There could be a break soon in the strained relations between Barneys New York and the factor community.
On Thursday, one key factor sent a letter to vendors and designers stating that orders are still being held up pending the arrival of pertinent financial information from Barneys, which is owned by the Dubai-based Istithmar.
But Istithmar chief executive officer David Jackson, responding to news of the letter, told WWD, “We are continuing to work alongside Barneys management to resolve the concerns of the factoring community. We hope to have a resolution in short order.”
In his letter to vendors and designers, Gary Wassner, president of Hilldun Corp., wrote: “We continue to be led to believe Istithmar is going to support Barneys. But until we see actual details, projections and have an opportunity to review and discuss, we are holding/declining orders. It makes sense that they will try to stabilize the business and get through this difficult year in hopes of selling the company at some future point.
“We are waiting for news from them this week,” Wassner wrote. “The meeting that they [Barneys] scheduled with their banks for Monday [March 16] was held yesterday [Wednesday] instead. We will keep you posted.”
While said to be generally current on paying bills, Barneys nevertheless owes factors millions of dollars and is said to be experiencing some cash flow difficulties. That’s holding up certain shipments, but not all. Barneys’ Madison Avenue flagship appears amply filled with spring designer merchandise and displays few goods that are marked down.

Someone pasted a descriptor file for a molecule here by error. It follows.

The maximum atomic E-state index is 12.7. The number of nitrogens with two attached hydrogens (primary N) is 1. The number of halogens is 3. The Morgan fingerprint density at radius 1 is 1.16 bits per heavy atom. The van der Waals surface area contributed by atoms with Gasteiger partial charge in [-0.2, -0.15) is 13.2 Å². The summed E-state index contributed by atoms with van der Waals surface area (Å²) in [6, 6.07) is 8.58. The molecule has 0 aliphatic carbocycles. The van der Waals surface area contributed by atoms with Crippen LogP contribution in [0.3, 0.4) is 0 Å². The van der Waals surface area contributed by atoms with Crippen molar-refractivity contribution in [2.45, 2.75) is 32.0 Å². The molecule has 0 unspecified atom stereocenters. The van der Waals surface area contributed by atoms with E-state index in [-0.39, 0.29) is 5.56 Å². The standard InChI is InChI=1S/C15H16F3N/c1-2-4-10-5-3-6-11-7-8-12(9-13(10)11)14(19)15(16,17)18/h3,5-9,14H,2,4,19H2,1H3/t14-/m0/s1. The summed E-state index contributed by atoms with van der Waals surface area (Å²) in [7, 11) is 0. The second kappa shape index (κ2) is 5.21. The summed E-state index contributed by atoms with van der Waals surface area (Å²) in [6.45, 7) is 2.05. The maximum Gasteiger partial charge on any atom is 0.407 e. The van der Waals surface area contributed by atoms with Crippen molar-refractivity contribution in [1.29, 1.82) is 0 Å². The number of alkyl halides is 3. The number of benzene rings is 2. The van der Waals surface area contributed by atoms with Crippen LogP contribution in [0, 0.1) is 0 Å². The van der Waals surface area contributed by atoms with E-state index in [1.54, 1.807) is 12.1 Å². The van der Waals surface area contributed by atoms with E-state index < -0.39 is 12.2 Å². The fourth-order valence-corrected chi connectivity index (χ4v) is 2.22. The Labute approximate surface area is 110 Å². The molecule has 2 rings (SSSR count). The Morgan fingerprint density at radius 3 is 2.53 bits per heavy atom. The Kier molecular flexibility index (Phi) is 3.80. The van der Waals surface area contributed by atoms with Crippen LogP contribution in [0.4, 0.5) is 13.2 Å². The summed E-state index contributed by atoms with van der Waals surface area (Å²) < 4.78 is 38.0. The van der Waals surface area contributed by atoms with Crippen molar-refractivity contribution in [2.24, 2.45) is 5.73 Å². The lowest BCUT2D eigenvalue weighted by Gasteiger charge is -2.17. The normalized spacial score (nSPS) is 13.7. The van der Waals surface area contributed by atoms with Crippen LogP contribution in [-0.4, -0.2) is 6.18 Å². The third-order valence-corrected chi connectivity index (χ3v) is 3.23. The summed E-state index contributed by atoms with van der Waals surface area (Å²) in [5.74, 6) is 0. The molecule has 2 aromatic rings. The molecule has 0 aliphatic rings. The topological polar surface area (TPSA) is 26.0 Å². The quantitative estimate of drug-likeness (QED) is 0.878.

Barneys’ issues are compounded by operating without a ceo since the departure of Howard Socol last July. Socol remains on the board. An appointment is expected around midyear. In the meantime, the store is run by a committee of executive vice presidents and senior vice presidents.
Wassner told WWD his firm’s policy of not approving orders for Barneys hasn’t changed since late February when Hilldun began asking for more information from the luxury chain.
“We sent this [letter] to all of our clients today because they are getting orders for fall as well as orders to ship now for March, and they want to know what to do. Not having the information is making both of those situations difficult. They don’t want to commit to fabric and make purchases for fall orders and deliveries until we approve,” he said.
As for March, “We are telling them don’t ship anything now. Once we get the information and are comfortable with what we get, we will begin approving orders again,” Wassner said.
He explained his clients already have the goods packed for March orders. “The goods are ready to ship once they get our OK,” he said.